OBE Reflections with Virginia Barrett

When I received the unexpected news of my inclusion in the New Year’s Honours List in late 2023, it was truly a moment of disbelief mingled with gratitude. After one of our busiest years working hard to mitigate the effects of RAAC concrete in our college, the news gave me time to think about the ups and downs that we all go through working in education.

Thinking about the journey that my career in education had taken, leading me to this recognition, was both humbling and overwhelming. And then, to top it off, was the investiture ceremony in February, where His Royal Highness Prince William formally presented me with my OBE at Windsor Castle —a surreal experience, to say the least.

During the ceremony, I couldn’t help but feel a range of emotions. It was not just about the title or the recognition; it was a reflection of the collective effort and unwavering support of everyone who had been part of my journey.

I was born in Edgbaston, Birmingham, to a mother who was a nurse and a father who was a carpenter. It was a challenging time and I was sent to Jamaica at the age of two and a half years old where I was educated. I was fortunate enough to be supported by one of my cousins, Doreth Chambers, who was the first in the family to pass her common entrance exam and go to university.

I returned to the UK at the age of 21, where I studied Business and Finance and began my teaching career in Hackney, London. I am very grateful to my aunts who instilled in me a sense of service and strong work ethic.

My career path in education was shaped by countless individuals who believed in me and supported me along the way. From my teachers at Haringey College, whose guidance during my return to the UK in ’88 set the foundation for my passion for learning, to Principals and managers whose mentorship and belief in my abilities propelled me forward. Each encounter, and each relationship, played a crucial role in shaping the person I am today.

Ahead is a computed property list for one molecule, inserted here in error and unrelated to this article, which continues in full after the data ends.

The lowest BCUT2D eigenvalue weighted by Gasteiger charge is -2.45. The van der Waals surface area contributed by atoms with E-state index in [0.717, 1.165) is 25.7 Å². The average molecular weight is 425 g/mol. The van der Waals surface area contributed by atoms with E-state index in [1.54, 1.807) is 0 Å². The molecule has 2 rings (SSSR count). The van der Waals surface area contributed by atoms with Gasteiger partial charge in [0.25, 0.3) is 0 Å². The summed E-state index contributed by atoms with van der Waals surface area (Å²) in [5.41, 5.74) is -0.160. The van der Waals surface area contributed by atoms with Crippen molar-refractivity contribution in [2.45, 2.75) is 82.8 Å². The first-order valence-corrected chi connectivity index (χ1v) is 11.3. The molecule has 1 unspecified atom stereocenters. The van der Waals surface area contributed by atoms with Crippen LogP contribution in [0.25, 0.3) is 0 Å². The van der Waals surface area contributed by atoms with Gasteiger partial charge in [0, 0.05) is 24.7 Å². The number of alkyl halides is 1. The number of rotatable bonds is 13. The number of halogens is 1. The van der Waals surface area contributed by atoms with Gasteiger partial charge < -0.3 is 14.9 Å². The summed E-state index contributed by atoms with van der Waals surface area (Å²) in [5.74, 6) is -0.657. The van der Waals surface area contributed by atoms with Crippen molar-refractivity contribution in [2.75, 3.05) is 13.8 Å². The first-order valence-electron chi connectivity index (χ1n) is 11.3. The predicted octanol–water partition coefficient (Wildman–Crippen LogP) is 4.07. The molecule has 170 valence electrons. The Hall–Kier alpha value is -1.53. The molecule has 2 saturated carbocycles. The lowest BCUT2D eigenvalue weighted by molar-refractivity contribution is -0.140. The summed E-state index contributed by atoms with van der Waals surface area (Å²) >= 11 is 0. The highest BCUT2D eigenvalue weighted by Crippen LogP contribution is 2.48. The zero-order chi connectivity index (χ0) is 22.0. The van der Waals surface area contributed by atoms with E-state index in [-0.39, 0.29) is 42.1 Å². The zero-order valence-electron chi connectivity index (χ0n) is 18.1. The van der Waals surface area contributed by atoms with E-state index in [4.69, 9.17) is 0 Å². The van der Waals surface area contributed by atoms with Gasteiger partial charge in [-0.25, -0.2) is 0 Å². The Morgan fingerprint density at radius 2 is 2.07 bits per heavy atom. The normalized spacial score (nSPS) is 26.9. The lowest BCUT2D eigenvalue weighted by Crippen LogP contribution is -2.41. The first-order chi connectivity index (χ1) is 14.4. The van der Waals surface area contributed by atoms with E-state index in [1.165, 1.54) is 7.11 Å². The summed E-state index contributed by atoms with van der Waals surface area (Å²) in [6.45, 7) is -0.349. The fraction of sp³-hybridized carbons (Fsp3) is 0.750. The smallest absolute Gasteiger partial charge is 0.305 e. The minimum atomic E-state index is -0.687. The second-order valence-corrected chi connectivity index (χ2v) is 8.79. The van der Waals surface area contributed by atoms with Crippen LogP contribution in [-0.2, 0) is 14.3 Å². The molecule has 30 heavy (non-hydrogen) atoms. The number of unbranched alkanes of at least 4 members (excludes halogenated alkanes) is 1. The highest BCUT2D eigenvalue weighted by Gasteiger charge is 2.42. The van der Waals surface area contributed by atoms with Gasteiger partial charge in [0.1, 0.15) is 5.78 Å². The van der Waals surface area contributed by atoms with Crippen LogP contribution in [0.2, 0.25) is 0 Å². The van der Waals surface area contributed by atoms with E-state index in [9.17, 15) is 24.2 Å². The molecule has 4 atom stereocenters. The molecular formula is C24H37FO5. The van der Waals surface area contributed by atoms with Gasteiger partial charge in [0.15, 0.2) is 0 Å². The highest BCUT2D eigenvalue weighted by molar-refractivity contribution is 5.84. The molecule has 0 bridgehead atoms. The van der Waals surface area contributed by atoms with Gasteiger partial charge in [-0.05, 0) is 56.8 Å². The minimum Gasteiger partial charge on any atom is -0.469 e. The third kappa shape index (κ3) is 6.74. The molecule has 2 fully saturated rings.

Arriving at Farnborough College of Technology (FCoT) in 2016, I found myself in a vibrant community of lecturers, support staff, and students who had one thing in common—to make a difference in their lives and of those around them. We kick-started a journey shaped by triumphs and challenges, where every obstacle was met with resilience and determination, demonstrating our service to our communities as a sustainable college. Our experience with RAAC concrete springs to mind again!

The investiture ceremony served as a moment of reflection, a short break in the busy life that everyone who works in education will understand, to appreciate the tremendous community we’ve built at FCoT. It was a testament to the power of collaboration and the strength that comes from working together.

One major advantage of working with so many talented young students is that the fashion department were enthusiastic about playing a role in the day, by coming up with ideas for my outfit and even creating it. The result was wonderful and I could not imagine being in a better outfit! Thank you to all the students and staff who helped with this.

Virginia Barrett with the students and staff who created her outfit

I am deeply grateful for the trust and confidence placed in me by FCoT’s Board of Governors and for the unwavering support of my colleagues, friends, and family. This honour also belongs to each and every individual who has contributed to our collective journey.

Looking ahead, my vision for FCoT is simple—to continue making a difference in the lives of our students and communities, while acknowledging our responsibilities to the environment and promoting equality for all.

As I reflect on this honour and my day at Windsor Castle, I feel a great sense of gratitude and humility. It is a reminder of the transformative power of education and the importance of working together.

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